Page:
The influence of zirconium ions on the stability of the primary emulsion in model extraction systems was examined. Zirconium ions in the systems containing TBP only cause a slight increase of the stability of the primary emulsions. The addition of MBP brings about precipitation of sediments that fix the emulsions and make phase separation difficult. The addition of DBP increases the stability of the primary emulsion. Kerosene as the diluent of TBP increases the stability of the primary emulsions more than carbon tetrachloride.
Using the nephelometric sedimentation analytical method, the emulsions dispersity was investigated. These emulsions were formed
in a centrifugal extractor mixing chamber with different extraction systems: TBP in kerosene—HNO3 and TBP in CCl4−HNO3. The TBP and HNO3 concentration, the speed of rotation and the supply of the mixing chamber with the phases stream influence on the histeresis
loop of the emulsion type and the emulsion dispersity was described. The foaminess of extraction systems was investigated,
and the stabilizing influence of w/o emulsions on the foaminess was confirmed.
We studied thermal transitions and physical stability
of oil-in-water emulsions containing different milk fat compositions, arising
from anhydrous milk fat alone (AMF) or in mixture (2:1 mass ratio) with a
high melting temperature (AMF–HMT) or a low melting temperature (AMF–LMT)
fraction. Changes in thermal transitions in bulk fat and emulsion samples
were monitored by differential scanning calorimetry (DSC) under controlled
cooling and reheating cycles performed between 50 and –45C (5C
min–1). Comparison between bulk fat samples
and emulsions indicated similar values of melting completion temperature,
whereas initial temperature of fat crystallization (Tonset)
seemed to be differently affected by storage temperature depending on triacylglycerols
(TAG) composition. After storage at 4C, Tonset
values were very similar for emulsified and non-emulsified AMF–HMT blend,
whereas they were lower (by approx. 6C) for emulsions containing AMF
or mixture of AMF–LMT fraction. After storage at –30C, Tonset values of re-crystallization
were higher in emulsion samples than in bulk fat blends, whatever the TAG
fat composition. Light scattering measurements and fluorescence microscopic
observations indicated differences in fat droplet aggregation-coalescence
under freeze-thaw procedure, depending on emulsion fat composition. It appeared
that under quiescent freezing, emulsion containing AMF–LMT fraction
was much less resistant to fat droplet aggregation-coalescence than emulsions
containing AMF or AMF–HMT fraction. Our results indicated the role of
fat droplet liquid-solid content on emulsion stability.
Authors:Robson Miranda da Gama, Tatiana Santana Balogh, Simone França, Tânia Cristina Sá Dias, Valcinir Bedin, André Rolim Baby, Jivaldo do Rosário Matos, and Maria Valéria Robles Velasco
after the use of cosmetics treatments.
This research the effect of oxidative hair dye emulsions, with or without conditioning agents on Caucasian hair. The hair was analyzed by DSC, TG, and Derivative Thermogravimetric (DTG) analysis
, characterization and thermal properties of highly crosslinked, hydrophilic stable spherical microspheres based on the new aromatic tetrafunctional methacrylate monomers and divinylbenzene (DVB) prepared by emulsion–suspension polymerization in the presence of pore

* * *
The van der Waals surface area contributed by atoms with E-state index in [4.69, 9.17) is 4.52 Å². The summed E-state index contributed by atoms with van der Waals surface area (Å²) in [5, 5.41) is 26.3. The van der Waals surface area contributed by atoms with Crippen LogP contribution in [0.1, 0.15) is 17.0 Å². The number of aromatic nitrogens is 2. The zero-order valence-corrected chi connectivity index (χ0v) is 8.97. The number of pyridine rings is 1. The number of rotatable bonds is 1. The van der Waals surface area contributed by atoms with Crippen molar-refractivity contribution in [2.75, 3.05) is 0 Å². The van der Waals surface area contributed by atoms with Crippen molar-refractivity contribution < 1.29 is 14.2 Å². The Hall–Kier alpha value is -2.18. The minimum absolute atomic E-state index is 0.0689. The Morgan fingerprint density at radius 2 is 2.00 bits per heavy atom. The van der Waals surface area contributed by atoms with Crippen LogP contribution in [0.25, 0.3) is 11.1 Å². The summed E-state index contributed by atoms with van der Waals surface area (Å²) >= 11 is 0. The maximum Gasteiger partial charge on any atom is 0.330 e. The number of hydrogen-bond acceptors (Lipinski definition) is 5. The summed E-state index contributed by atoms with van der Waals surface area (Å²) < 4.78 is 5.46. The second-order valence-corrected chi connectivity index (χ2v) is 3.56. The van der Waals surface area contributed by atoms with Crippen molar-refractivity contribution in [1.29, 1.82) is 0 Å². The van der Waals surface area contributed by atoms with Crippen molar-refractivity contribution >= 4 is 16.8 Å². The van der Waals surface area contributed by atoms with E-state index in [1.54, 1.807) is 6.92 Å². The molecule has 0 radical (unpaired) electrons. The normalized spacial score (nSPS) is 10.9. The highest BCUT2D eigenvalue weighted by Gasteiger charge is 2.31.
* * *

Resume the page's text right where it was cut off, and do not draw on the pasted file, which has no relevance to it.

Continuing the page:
A method is described by which the stability of emulsions can be measured by a modified liquid scintillation counter. The Ra 226 external standard source of a commercially available equipment, fixed in the measuring position, is used for the production of Cerenkov radiation in a sample of an emulsion. This Cerenkov radiation is absorbed by the sample due to its turbidity. The turbidity of emulsions follows a typical course with time designated as creaming-up-curve. These curves can be registrated automatically in digital form.
Authors:Jin-xin Guo, Xuan Sun, Dong-li Du, Xu Wu, Ming-xia Li, Hua Pang, Si-xiu Sun, and Ai-hua Wang
The recovery of uranium(VI) from chloride solution using a liquid emulsion membrane (LEM) technique was studied. The emulsion
is constituted by the quaternary salt of benzyloctadecyldimethyl ammonium chloride (BODMAC, R4NCl) as a carrier, kerosene as organic diluent, Span 80 as emulsifying agent and 0.5 mol/l Na2CO3 as stripping phase. The important variables affecting the LEM permeation process such as the concentrations of extractant,
internal strip phase, types of organic diluent, and the presence of magnesium chloride or magnesium sulfate were investigated.
It was found that, at a given condition, the maximum extraction rate of uranium(VI) reached 80%. The emulsion was stable at
low pH in the presence of certain amounts of electrolytes such as NaCl and MgCl2.
Studies on functional propertiesof a protein concentrate produced from the seeds of bakul (Mimusops elengiL.; Sapotaceae) have been carried out. Solubility of the protein was minimum at pH 4.0. Water and oil holding capacities of the seed protein concentrate were 1.70 g g-1and 3.23 g g-1, respectively. Minimum foaming capacity, minimum emulsifying activity, minimum emulsion stability and maximum foam stability were found at pH 4.0. Moreover, emulsion stability of the protein concentrate was high (above 88.3%) over the pH range of 2-10.
Uranium is extracted by a water-in-oil emulsion consisted from 0.01M 8-hydroxyquinoline /HOx/ in cyclohexane and aqueous solution or Arsenazo III and glycine. Analyzed solution is adjusted to 0.02M 1,2-diaminocyclohexane-N,N,N,N-tetraacetic acid /DCTA/ and pH 7.5±0.1. Preconcentration factor of about 400 can be achieved and when the uranium concentration in the outer solution is above 5 g.dm–3 /5 ppb/ its spectrophotometric determination in the inner solution of the double emulsion system is possible. Thorium practically does not interfere at the ratio Th:U=20:1.